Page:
Welcome to Beauty Boss, a reoccurring series in which we spotlight the power players driving the beauty world forward. Consider this your chance to steal their get-ahead secrets, and grow from the real-life lessons they’ve learned on the job.
Dr. Michael Apa isn't a regular dentist. He's a cool dentist. A cool cosmetic dentist, that is. Walk into his offices—in either New York City or Dubai—and you feel like you've entered a spa, not a dental office. But don't let the plush chairs and marble countertops fool you: Dr. Apa has serious medical cred. He’s become sought-after for his unique—almost artistic—approach to veneers.
Here, how Dr. Apa became the go-to for celebs like Chloë Sevigny and Mary-Kate and Ashley Olsen—along with the two-second brightening trick he teaches all his patients...
What was your first job?
Honestly, McDonald's. I was 16 and all my friends worked there. I was on fries. It was the supposedly good-looking guys who got to work at the front.
You’re an aesthetic dentist. When did you become interested in the field?
I wanted to be a dentist from when I was really young. When I was in 11th grade, I did career day with my dentist. Then I interned at a hospital in the dental division and really liked it. In college, I was obsessed with Dr. Larry Rosenthal, who was such a star at the time. He really pioneered veneers. I transferred to NYU to be close to him, even though we hadn’t met. I knew I wanted to learn from him. Today, we have a practice in New York together.
Wow! How did you finally connect with him?
I was a second year in dental school at NYU. He came in to lecture to us and I followed him out after. I had a business card that said, "Michael Apa, Dental Student." I handed it to him and I said, "Dr. Rosenthal, I really want to come see your office. I'm a dental student and I want to work with you when I'm done." He took my card and left. I'm sure he probably threw it away a few minutes later. But when I started like the first undergraduate curriculum for aesthetics (it wasn't being taught at NYU), I was able to get lecturers to come. One of them was Larry.
You’ve really taken the treatment to the next level. How is your approach different?
In the 2000s, I started doing research on smile makeovers in like orthodontics. An orthodontist deals with braces in terms of symmetry of the face and the teeth. And porcelain veneers really dealt with the premise of the overall smile. And so I sort of merged the two together, wrote the first paper on it, and started really teaching and practicing how to fit teeth into someone's face, not into their smile.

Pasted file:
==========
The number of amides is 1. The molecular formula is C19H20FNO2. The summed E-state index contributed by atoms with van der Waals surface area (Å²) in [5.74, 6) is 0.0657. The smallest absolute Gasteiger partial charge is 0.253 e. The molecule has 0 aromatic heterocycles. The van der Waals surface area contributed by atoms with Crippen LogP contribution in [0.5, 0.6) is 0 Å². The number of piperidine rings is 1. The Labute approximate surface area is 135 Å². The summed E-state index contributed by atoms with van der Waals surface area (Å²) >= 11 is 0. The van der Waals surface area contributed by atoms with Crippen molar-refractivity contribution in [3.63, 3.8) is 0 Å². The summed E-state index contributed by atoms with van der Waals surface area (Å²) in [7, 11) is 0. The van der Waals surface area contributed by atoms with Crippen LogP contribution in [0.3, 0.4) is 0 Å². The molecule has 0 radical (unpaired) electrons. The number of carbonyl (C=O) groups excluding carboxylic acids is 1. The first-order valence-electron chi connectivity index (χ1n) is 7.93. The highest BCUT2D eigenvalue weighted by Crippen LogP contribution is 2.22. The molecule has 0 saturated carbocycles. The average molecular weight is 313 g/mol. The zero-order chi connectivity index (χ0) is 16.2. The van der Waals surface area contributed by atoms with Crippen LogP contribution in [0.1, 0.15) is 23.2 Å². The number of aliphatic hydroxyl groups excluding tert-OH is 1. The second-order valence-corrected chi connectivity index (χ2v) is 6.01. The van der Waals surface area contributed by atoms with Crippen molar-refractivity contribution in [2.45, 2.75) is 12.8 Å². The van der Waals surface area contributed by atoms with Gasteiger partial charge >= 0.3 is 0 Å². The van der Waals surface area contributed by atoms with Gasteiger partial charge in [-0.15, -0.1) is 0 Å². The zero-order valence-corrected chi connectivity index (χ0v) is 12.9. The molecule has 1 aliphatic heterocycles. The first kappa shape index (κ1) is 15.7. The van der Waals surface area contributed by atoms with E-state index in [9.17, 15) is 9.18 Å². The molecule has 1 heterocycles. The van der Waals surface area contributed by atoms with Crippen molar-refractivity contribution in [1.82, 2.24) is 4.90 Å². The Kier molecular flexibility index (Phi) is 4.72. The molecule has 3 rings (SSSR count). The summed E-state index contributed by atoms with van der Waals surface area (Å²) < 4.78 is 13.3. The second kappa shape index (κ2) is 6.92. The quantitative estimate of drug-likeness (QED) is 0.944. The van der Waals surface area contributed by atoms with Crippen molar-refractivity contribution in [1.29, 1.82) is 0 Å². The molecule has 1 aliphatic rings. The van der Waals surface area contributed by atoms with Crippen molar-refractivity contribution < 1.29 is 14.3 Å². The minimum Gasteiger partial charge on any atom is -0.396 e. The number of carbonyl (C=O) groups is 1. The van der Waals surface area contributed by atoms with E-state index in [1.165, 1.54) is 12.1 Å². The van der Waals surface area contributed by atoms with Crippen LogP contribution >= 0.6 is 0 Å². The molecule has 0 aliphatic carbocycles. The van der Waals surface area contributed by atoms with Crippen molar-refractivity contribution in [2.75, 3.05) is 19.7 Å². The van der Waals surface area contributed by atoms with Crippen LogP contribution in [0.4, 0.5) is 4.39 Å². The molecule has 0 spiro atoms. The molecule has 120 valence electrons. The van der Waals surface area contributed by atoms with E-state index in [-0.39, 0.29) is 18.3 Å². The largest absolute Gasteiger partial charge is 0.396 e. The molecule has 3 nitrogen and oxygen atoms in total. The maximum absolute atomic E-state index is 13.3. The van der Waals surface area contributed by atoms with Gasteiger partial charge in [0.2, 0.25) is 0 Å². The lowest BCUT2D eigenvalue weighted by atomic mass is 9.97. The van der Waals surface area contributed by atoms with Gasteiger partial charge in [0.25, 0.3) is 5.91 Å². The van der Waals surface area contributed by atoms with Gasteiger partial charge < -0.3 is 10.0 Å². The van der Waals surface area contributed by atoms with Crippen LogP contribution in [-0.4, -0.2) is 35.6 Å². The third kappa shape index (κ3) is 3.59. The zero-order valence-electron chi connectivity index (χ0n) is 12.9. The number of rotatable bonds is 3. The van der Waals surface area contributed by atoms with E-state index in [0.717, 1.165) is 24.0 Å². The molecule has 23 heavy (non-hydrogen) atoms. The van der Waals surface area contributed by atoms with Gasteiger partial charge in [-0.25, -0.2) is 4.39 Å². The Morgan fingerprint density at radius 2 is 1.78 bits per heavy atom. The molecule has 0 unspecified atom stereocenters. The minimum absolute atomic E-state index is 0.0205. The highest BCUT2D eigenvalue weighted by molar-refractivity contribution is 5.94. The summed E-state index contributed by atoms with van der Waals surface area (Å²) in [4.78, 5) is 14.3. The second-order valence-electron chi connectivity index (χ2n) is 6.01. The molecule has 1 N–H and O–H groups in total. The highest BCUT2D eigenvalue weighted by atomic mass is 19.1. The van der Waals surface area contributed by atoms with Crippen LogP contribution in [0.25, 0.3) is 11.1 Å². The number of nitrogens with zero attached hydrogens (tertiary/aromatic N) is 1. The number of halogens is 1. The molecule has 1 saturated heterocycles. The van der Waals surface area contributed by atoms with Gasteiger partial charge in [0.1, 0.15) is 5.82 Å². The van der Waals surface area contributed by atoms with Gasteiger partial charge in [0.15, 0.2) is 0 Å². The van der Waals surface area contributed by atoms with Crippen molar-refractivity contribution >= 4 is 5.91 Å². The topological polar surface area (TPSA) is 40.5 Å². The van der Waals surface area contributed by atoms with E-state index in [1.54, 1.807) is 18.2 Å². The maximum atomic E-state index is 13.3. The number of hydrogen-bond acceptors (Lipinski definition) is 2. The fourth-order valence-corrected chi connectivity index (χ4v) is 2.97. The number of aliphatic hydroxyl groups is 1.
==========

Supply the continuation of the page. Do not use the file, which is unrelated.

When did the method really take off? You now even have a practice in Dubai.
Around 2008, I did a show for E! Something like, "Lifestyles of the Rich and Famous." It was an episode on the best surgeons, dermatologists, and dentists, and I was on it. It ran all the time, even in London. A lot of royals from the Middle East live there in summer because it's too hot in Dubai. They saw it and flew into New York to get their teeth done. I ended up becoming really friendly with them; it was the royal family of Abu Dhabi. And they invited me back to practice dentistry there.
For someone who doesn’t live in Dubai or New York, what’s one thing you can do at home to enhance your smile?
I actually developed a line [called Apa Beauty]. It’s kind of in its own category of what I’ll call oral cosmetics. It makes people think differently about their smile. People go crazy with creams and washes to take care of their skin, but they don't think about their teeth the same way. If you could only use one product from the line, I’d say the electric toothbrush will make the biggest difference. But for an instant result, we have our Apa Blue Lip Shine ($25; apabeauty.com), which has a slight blue-ish tint. The color instantly makes your teeth look brighter. It has medical benefits too—the peppermint oil fights bacteria and helps freshen your breath.
What’s one career lesson that you wish you could teach your younger self?
I would say that things don't get done by screaming the loudest. I think that what I've learned over time is to try to not get so worked up. I sometimes still do, because I care. But with age and time, you get more secure in who you are, and you can present things with a cooler attitude. Save your energy for the work.